I don’t suffer from paraskevidekatriaphobia (fear of Friday the 13th) or triskaidekaphobia (fear of the number 13). I’m comfortable walking under a ladder, opening an umbrella indoors, and using the number 666. I don't care if a black cat crosses my path. Spilled salt and broken mirrors only bother me because of the mess they produce.
As the brilliant Stevie Wonder sings:
When you believe in things
you don’t understand,
then you suffer.
Superstition ain’t the way.
It boggles my mind that multilevel buildings still mark their thirteenth floor as “14” or “M” (the thirteenth letter of the alphabet). Ships, I’ve heard, will also avoid naming the thirteenth deck by its proper name.
That isn’t to say I don’t have fears and worries--I have PLENTY of those. But I don’t believe that numbers and mundane activities have any effect on the trajectory of events. And for that, I am grateful.
But I understand that even we so-called rationalists are susceptible to superstitious impulses. For example, I’ve been intrigued for years by Bruce Hood’s serial killer’s sweater test and wonder how it would make me feel. (Would you wear a dry-cleaned sweater that had belonged to a serial killer?)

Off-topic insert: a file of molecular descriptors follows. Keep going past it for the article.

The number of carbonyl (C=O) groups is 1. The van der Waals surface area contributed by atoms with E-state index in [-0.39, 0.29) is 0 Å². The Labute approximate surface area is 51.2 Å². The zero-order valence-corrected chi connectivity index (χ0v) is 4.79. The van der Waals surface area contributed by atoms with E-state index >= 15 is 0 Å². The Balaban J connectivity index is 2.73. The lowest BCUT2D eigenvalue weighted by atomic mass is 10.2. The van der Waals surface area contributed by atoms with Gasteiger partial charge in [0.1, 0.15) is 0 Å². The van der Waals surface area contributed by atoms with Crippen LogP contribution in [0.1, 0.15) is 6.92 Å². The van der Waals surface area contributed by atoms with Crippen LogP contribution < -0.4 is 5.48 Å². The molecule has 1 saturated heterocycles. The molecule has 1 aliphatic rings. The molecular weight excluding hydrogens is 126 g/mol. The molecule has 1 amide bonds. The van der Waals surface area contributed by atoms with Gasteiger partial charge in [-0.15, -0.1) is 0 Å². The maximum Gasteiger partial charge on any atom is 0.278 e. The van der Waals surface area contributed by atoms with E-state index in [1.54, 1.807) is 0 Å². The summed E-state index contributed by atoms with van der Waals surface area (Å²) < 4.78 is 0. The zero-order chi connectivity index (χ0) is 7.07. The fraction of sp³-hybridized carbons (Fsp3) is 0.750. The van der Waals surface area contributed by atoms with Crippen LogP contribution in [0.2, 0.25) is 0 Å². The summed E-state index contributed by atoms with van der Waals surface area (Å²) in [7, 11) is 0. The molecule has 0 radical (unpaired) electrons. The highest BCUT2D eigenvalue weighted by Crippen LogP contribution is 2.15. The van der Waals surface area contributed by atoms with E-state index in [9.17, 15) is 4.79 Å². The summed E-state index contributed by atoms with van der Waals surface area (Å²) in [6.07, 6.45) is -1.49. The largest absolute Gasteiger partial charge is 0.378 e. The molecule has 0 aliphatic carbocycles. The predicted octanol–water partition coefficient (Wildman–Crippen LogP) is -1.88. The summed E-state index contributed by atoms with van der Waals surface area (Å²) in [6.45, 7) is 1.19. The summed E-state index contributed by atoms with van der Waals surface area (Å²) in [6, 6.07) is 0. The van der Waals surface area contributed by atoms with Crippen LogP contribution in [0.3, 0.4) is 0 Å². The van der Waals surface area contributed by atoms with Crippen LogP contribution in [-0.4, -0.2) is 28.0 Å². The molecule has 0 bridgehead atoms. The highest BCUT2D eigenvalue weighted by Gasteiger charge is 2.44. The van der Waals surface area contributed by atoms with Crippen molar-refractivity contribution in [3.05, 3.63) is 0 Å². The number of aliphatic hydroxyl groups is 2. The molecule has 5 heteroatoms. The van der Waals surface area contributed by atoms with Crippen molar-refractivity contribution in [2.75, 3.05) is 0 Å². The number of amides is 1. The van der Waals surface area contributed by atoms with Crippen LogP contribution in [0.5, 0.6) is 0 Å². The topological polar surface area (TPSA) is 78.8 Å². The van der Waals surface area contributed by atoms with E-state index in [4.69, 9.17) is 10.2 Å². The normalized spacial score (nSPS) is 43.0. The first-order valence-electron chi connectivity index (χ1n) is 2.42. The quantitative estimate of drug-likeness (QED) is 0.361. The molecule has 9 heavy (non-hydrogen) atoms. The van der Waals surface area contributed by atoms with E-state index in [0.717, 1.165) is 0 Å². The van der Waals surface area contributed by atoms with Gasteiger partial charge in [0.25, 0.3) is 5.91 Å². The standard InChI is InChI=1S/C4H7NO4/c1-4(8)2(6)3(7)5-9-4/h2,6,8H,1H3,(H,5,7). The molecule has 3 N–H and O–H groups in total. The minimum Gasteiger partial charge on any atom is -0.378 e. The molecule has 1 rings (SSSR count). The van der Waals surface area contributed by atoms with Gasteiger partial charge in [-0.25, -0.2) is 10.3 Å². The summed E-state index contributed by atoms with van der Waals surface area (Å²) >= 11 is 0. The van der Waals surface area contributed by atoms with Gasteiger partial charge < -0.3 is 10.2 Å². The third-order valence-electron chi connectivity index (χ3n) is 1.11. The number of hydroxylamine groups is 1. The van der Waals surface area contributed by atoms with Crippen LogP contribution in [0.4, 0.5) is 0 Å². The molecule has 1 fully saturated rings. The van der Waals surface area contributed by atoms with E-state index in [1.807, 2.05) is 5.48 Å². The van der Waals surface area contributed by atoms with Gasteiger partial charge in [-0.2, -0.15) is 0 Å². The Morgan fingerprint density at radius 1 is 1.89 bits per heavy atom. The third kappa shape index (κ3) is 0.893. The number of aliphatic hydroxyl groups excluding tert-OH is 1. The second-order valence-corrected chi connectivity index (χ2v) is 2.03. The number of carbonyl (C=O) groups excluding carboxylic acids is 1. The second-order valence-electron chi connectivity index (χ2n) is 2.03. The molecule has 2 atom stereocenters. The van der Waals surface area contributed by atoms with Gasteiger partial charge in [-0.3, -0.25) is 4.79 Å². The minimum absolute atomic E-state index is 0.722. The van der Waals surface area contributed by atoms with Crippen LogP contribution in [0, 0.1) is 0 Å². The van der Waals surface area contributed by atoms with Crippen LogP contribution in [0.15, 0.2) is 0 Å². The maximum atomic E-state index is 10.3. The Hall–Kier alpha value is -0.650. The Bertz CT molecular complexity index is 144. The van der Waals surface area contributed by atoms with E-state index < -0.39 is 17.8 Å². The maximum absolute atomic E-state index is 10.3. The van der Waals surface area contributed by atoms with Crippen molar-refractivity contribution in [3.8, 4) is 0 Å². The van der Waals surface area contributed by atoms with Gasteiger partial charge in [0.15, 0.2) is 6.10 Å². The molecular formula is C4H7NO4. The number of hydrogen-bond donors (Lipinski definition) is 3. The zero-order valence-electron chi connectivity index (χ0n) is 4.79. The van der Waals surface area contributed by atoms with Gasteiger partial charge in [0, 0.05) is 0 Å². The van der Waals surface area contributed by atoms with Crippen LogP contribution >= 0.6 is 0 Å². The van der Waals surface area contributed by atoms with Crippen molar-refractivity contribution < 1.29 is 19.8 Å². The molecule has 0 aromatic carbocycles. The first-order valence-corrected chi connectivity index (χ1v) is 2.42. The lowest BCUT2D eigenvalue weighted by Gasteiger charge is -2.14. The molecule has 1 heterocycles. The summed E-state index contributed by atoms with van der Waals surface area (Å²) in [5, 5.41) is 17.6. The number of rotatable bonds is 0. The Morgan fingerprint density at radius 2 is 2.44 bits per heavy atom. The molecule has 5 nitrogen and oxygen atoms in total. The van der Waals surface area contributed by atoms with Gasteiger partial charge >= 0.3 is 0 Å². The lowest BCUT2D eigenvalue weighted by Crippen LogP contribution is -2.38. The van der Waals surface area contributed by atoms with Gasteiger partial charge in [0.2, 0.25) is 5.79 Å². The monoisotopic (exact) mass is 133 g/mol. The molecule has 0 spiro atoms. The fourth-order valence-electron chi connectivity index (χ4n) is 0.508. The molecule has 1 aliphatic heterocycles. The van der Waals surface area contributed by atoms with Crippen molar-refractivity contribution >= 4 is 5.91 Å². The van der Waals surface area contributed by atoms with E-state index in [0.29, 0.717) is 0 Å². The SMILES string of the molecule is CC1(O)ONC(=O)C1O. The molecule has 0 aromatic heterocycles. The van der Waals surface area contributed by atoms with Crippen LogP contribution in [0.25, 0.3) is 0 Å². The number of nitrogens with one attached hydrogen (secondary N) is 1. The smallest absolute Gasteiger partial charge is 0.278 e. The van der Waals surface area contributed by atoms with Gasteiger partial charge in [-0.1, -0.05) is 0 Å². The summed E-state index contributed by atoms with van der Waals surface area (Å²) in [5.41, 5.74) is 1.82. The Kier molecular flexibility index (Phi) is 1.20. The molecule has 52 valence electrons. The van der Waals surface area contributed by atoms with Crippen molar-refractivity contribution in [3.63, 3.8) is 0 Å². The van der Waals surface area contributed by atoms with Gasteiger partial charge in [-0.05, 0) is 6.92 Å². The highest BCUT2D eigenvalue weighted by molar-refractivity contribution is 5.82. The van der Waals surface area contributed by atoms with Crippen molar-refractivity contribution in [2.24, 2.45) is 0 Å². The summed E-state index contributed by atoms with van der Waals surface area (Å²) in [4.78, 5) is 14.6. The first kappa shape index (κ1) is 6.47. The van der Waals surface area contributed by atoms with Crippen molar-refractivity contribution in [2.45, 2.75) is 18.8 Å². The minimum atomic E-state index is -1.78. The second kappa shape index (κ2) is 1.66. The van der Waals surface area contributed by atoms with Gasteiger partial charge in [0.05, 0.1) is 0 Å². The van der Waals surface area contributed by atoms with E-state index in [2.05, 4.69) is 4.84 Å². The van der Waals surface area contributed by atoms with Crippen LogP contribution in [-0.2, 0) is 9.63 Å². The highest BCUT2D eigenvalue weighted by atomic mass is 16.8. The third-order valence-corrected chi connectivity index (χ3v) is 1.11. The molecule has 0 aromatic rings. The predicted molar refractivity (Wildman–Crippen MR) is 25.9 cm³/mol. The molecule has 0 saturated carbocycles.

If you suffer from superstition, consider all the superstitions you *don’t* believe in and ask yourself why one superstition could possibly be more “real” than another.
- In Italy, the number 13 is lucky, but the number 17 is unlucky.
- In China, the number 4 is seen as unlucky because its pronunciation is similar to the word for death. Many buildings in China skip the fourth floor.
- In Japan, the number 4 is also seen as unlucky for the same reason, while the number 9 is taboo because it sounds similar to the Japanese word for torture or suffering.
- In some parts of Afghanistan, the number 39 is seen as cursed or shameful because of its association with pimping and prostitution.
And those are just a few number-centric superstitions. There are sooo many other kinds. In Turkey, you’re not supposed to chew gum after dark. In Lithuania, you shouldn’t whistle indoors. In India, you oughtn’t give or get a haircut on a Tuesday. And in the US, people knock on wood, pick up pennies, and break wishbones—all in the hopes of coaxing luck to their side and feeling like they have some control over this chaotic series of events we call life.
Whether you believe in superstitions or not, I do hope you’ll have a happy Friday the 13th, and that it will be, for whatever reason, filled with good fortune.